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Breach of contract – or not?

19 March 2013

Restrictive covenants in employment contracts are frequently the cause of disputes and have been described by Lord Justice Underhill as “the most powerful weapon in the employer’s armoury”.

This is because of the potentially significant impact they can have on employees’ activities after leaving a job. However, despite being included as a standard term in most employment contracts, the guiding principle regarding enforceability is that they must be no wider than is reasonably necessary to protect the employer’s legitimate commercial interests. Increasingly, courts have come to construe them narrowly, as a recent High Court decision demonstrates.

In Threlfall v ECD Insight Ltd, an ex-employee claimed a larger equity share in his former employer’s business and, in response, the employer counterclaimed that the employee was in breach of his restrictive covenants. Under the contract of employment, Mr Threlfall was entitled to a share in the equity of ECD in addition to his salary. This was dependent upon a period of minimum service and the contract also stipulated that if he left the company to pursue competitive activities, the equity share provision would be void. During his time at the company, Mr Threlfall developed a sideline in providing services in event mediation. When he left to work for Reuters news agency, he continued with event mediation in addition to his main job with Reuters. ECD alleged that this was in breach of the terms of his contract and therefore refused to pay the equity share.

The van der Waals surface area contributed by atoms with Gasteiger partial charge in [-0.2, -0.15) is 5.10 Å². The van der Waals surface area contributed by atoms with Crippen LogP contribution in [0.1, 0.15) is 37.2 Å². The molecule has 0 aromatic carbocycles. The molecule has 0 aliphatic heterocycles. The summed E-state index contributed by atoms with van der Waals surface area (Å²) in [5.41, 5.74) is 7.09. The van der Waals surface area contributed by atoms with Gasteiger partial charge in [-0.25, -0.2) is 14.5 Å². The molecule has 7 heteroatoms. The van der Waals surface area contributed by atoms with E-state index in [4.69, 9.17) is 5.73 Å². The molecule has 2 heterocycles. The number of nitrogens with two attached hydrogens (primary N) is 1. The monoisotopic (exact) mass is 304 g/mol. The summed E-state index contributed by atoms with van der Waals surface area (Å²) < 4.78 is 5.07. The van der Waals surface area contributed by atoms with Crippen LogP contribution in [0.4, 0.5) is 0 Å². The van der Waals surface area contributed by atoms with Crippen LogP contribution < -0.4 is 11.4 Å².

The court ruled that Mr Threlfall had not left his job for the sole purpose of continuing to provide event mediation and therefore found that he had not forfeited his entitlement to his share. More importantly, the court applied the 2010 decision of Phoenix Partners Group LLP v Asoyag and ruled that, as no one else provided the mediation services at ECD after Mr Threlfall left, the company could not claim that he was performing activities which impacted upon their business.

This case is of particular relevance to small employers where there may only be one person performing certain tasks in the business. Restrictive covenants are a complex and increasingly litigious aspect of employment contracts and should always be drafted in a manner which balances the interests of the company with the rights of the employee to seek employment in their area of expertise.

For more information please contact our employment law team. 

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Disclaimer: All legal information is correct at the time of publication but please be aware that laws may change over time. This article contains general legal information but should not be relied upon as legal advice. Please seek professional legal advice about your specific situation - contact us; we’d be delighted to help.
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Matthew Clayton MA LLM (Cantab), CIPP/E
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